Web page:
Ofcom today confirmed the new prices that Openreach, a separate division within BT Group plc, can charge communication providers for access to its wholesale telecoms services.
Today’s announcement relates to charges for lines which deliver telephone and broadband services to homes and businesses over its copper network in a process called local loop unbundling.
In three years, the number of “unbundled” lines has increased from 123,000 to 5.84 million, offering consumers more choice and better value for money.
The spur for this was a set of legally-binding Undertakings that Ofcom agreed with BT Group which led to the creation in 2006 of the operationally-separate BT business unit Openreach.
In 2006 Ofcom also set the maximum prices that Openreach could charge for its wholesale services. These charges did not include an annual adjustment for inflation or changes to other costs. In light of changing economic and commercial conditions, Ofcom has decided it should now amend these charges to reflect cost changes arising from this.
These new prices cover Openreach’s wholesale unbundled line services to homes and businesses. They are designed in particular to promote continued competition in the provision of voice and broadband services and to ensure that Openreach has the appropriate incentives to invest in delivering the services required by its customers.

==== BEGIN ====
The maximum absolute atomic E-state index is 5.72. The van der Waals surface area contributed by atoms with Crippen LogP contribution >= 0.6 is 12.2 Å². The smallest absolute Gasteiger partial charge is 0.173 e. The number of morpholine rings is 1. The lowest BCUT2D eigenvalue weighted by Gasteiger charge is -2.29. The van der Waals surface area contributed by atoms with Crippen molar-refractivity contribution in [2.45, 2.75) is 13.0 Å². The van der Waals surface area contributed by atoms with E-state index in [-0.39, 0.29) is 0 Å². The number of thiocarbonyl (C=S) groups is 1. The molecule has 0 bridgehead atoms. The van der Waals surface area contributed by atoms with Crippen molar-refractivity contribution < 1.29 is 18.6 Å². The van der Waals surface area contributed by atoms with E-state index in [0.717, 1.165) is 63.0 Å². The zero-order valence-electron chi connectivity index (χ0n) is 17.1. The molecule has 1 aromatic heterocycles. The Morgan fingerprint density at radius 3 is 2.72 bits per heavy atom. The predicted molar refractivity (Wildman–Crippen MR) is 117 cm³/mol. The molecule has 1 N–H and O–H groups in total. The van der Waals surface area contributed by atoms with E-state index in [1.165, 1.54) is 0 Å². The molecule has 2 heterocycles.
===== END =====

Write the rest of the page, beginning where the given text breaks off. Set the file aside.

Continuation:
Ofcom is setting the following prices for annual rental charges from 22 May 2009 until April 2010:
1. A fully unbundled line, where a communications provider takes over the line to provide broadband and telephone services: £86.40 (from £81.69);
2. A shared unbundled line, where a communications provider shares the line with BT only for the provision of broadband: £15.60 (which has not changed from the current charge);
3. Other related charges adjusting in line with underlying cost increases.
Ofcom is also setting the basis of charges for unbundled lines for 2010/11.
Following responses from stakeholders, Ofcom has decided not to set new prices for wholesale line rental (WLR) prices until it has concluded its current wholesale narrowband market review and will publish a further consultation on these prices shortly. WLR is used by communications providers to offer telephone services to consumers over the BT network.
Ofcom Chief Executive Ed Richards said: “The new prices will enable Openreach to earn a fair return whilst allowing continued strong consumer take-up of broadband at competitive prices.”